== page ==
which would, under the new plan, require a total of 3 courses.
justification we offer for the merger is that, compared to the
breadth of approaches encompassed within other core areas, the
methodologies of art and literary/textual studies are similar
enough. We note that they would remain as two distinct subareas.
Additionally, literature and fine arts currently have a disproportionate
emphasis in our GE curriculum. However, even after the reductions,
a relative emphasis will remain. The addition of the proposed
new special subject requirements (WCiv, QGE, also INT core area)
provide other avenues that favor HFA courses. We went to great
lengths to provide comparison data. Please see the table summarizing
and linking to our comparison institutions on the GE homepage
(link). As best I
can tell, NO other UC separates these two areas, and among our
comparison schools, only Virginia does. In fact they were combined
at UCSB until 1993, as the 1985 (link)
and 1993 (link) reports make
Ultimately, the there are two factors motivating our proposal
to reduce the number of courses. On the one hand, it would be
undesirable to increase the overall number of GE requirements
beyond what they are now, while lowering the number slightly
would encourage the participation of students who currently
find other ways to satisfy GE. On the other hand, we wish to
"make room" for additional requirements that we feel
will contribute more to enhancing undergraduate education than
maintaining the current levels of exposure to various approaches.
De facto, this has already occurred, in that areas F and G are
not limited to either historical approaches or to the study
of "master works" of art and literature, as the current
wording states. ("Objective: To develop an appreciation
of literature through historical study, analysis of master works,
and aesthetically creative activity.")
The lumping together of Literature and Fine Arts into one area is a
matter of administrative structure, not of intellectual validity. The
workgroup has not offered any intellectual rationalization of the role
of these two areas in the general education of students. They seem to
think that the reduction of courses will keep us parallel with Social
Sciences, which is also reducing its requirements by one course. We
strongly disagree with this proposed change. The reduction of courses
is questionable because it is based upon a questionable premise, namely
that the fact that the number of UCSB’s requirements is higher (how
much higher has not been disclosed) than those of comparable institutions.
This appears to us as a strength of our liberal arts program. With the
merging of literature with the arts, the French and Italian literature
courses that formerly met the GE requirements for literature would now
be in competition with the other "arts" for student enrollment.
This would seriously decrease the number of students enrolling in the
literature and comparatist courses our faculty is able to offer. The
valuable and enriching exposure to literary texts would be lost as well.
- The creation
of a new core area "Interdisciplinary Studies", with a one-
|Why is it
inconsistant? It seeks to recognize this development! If CUAPP,
the committee that evaluates the suitability of courses for GE
areas, were to be rigid in its application of the current definitions,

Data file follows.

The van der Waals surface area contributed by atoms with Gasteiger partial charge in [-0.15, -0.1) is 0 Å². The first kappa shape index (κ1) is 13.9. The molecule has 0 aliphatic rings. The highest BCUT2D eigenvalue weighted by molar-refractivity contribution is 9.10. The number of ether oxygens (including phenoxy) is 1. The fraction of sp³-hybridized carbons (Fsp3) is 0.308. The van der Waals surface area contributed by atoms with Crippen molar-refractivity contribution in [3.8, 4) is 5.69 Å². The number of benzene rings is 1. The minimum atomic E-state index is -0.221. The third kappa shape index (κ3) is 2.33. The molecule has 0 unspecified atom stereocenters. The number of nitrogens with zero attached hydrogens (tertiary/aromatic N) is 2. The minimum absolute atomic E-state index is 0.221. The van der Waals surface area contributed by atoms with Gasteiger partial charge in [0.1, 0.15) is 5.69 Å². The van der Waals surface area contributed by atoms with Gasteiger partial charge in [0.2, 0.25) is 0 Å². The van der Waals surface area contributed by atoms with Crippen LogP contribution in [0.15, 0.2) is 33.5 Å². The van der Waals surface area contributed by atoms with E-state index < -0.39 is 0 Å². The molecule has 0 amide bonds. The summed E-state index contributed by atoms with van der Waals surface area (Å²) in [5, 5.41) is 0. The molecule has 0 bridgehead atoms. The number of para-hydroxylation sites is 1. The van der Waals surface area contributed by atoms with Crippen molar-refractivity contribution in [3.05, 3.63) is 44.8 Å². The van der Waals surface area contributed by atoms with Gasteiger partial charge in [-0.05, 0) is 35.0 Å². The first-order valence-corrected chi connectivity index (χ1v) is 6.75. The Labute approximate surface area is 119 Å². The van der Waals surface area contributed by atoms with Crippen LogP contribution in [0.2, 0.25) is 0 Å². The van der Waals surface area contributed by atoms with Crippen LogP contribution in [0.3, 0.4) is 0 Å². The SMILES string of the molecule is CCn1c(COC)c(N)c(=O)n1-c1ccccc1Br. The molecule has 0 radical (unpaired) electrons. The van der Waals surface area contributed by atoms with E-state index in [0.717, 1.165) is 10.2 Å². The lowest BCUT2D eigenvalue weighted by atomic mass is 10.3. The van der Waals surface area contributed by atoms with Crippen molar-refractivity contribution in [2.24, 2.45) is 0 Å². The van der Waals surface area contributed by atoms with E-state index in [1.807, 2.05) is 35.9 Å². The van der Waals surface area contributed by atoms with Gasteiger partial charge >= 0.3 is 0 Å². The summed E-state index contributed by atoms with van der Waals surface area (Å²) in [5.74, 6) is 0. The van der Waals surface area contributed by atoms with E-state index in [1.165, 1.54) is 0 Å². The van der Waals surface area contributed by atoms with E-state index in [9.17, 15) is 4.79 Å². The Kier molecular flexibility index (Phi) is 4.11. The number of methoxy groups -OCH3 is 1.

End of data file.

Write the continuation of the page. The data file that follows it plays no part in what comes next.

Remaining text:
many such courses could not be listed in their current areas,
because they use so many approaches that they do not provide sufficient
depth in any individual one.
As to your final sentence in this section, please be reasonable.
Every categorization creates a "delimited domain." Every
department on this campus (with the exception of a few programs
that answer to the provost) and essentially every listed course
in GE is indeed "confined" to that extent. Creating
this GE category does not "misrepresent," it validates
the interdisciplinary work being done on this campus.
The proposed change is inconsistent with the fact that many departments
have already been shifting in that direction. Many of the courses taught
in our department are already very interdisciplinary. Furthermore, interdisciplinarity
is neither a core area or a convenient label for the many courses that
do not fit into any of the existing core area, as the GE workgroup document
inconvincingly puts it. Interdisciplinarity is, rather, a description
of intellectual projects that occur between disciplines and that involve
careful mediations. To create a substantive area of interdisciplinarity
creates a delimited domain out of an approach to learning that cannot
be confined in this way. It misrepresents the extent of the interdisciplinary
work being done across and within the disciplines on campus.
- The creation of a
special "Queer, Gender and Ethnic Studies Special Requirement".
this is complex, but no less ideological than requiring two courses
focusing on "Western civilization." Even if total consensus
cannot be reached (it probably does not exist for any aspect of
the current or proposed GE curricula!), there is clearly strong
support for the current ethnicity and proposed QGE requirements.
The rationale is stated in the discussion document (link),
and in a more detailed document entitled "intersectionalities"
The proposers of this requirement would be very interested in
hearing why you think it is not justified.
The proposed change involves many complicated ideological issues. Consensus
will probably never be found on them. Furthermore, what is the rationale
of this proposed change since there is already an Ethnicity requirement?
Our conclusion is that the new GE proposal disregards the vital function
of our Division and of departments of literature.
It will affect the intellectual agenda of the campus, and consequently,
the allocation of resources. We strongly believe that departments of literature
will suffer the most under a new structure that does not respect their
mandate while promoting a compartmentalization of the university curriculum.
These outcomes raise serious intellectual and political concerns, and
should be addressed thoroughly before any substantial changes are finalized.
|We do not see
how the implementation suggestions "disregard" the HFA division
or the literature departments. There is no direct correlation between
student enrollments (which may be affected by GE requirements), and
faculty FTE and TA allocations. We agree that more thorough study